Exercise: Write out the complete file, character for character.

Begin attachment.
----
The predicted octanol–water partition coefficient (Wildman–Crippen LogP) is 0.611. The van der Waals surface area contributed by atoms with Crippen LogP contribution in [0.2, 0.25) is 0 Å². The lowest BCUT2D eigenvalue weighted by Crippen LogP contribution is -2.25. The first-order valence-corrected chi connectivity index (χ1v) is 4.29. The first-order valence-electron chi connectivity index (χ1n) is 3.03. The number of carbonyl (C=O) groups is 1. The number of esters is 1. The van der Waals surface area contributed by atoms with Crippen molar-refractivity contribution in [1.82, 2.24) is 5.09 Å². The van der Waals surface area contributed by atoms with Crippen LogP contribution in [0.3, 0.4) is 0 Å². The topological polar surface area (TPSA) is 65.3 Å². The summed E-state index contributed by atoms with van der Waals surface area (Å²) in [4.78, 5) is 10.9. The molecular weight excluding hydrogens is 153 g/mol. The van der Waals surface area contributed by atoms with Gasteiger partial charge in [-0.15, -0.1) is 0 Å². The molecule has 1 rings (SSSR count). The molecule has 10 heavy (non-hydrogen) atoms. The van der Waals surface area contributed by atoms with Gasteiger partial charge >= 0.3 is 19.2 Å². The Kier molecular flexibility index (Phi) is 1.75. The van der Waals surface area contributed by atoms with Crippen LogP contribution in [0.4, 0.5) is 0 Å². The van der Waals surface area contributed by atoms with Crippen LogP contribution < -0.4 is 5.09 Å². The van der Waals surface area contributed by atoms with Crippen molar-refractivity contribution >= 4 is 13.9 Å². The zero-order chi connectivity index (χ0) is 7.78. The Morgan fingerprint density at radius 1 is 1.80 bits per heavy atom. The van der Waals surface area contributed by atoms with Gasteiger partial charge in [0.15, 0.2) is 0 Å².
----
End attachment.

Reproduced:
The predicted octanol–water partition coefficient (Wildman–Crippen LogP) is 0.611. The van der Waals surface area contributed by atoms with Crippen LogP contribution in [0.2, 0.25) is 0 Å². The lowest BCUT2D eigenvalue weighted by Crippen LogP contribution is -2.25. The first-order valence-corrected chi connectivity index (χ1v) is 4.29. The first-order valence-electron chi connectivity index (χ1n) is 3.03. The number of carbonyl (C=O) groups is 1. The number of esters is 1. The van der Waals surface area contributed by atoms with Crippen molar-refractivity contribution in [1.82, 2.24) is 5.09 Å². The van der Waals surface area contributed by atoms with Crippen LogP contribution in [0.3, 0.4) is 0 Å². The topological polar surface area (TPSA) is 65.3 Å². The summed E-state index contributed by atoms with van der Waals surface area (Å²) in [4.78, 5) is 10.9. The molecular weight excluding hydrogens is 153 g/mol. The van der Waals surface area contributed by atoms with Gasteiger partial charge in [-0.15, -0.1) is 0 Å². The molecule has 1 rings (SSSR count). The molecule has 10 heavy (non-hydrogen) atoms. The van der Waals surface area contributed by atoms with Gasteiger partial charge >= 0.3 is 19.2 Å². The Kier molecular flexibility index (Phi) is 1.75. The van der Waals surface area contributed by atoms with Crippen LogP contribution in [0.4, 0.5) is 0 Å². The van der Waals surface area contributed by atoms with Crippen LogP contribution < -0.4 is 5.09 Å². The van der Waals surface area contributed by atoms with Crippen molar-refractivity contribution >= 4 is 13.9 Å². The zero-order chi connectivity index (χ0) is 7.78. The Morgan fingerprint density at radius 1 is 1.80 bits per heavy atom. The van der Waals surface area contributed by atoms with Gasteiger partial charge in [0.15, 0.2) is 0 Å².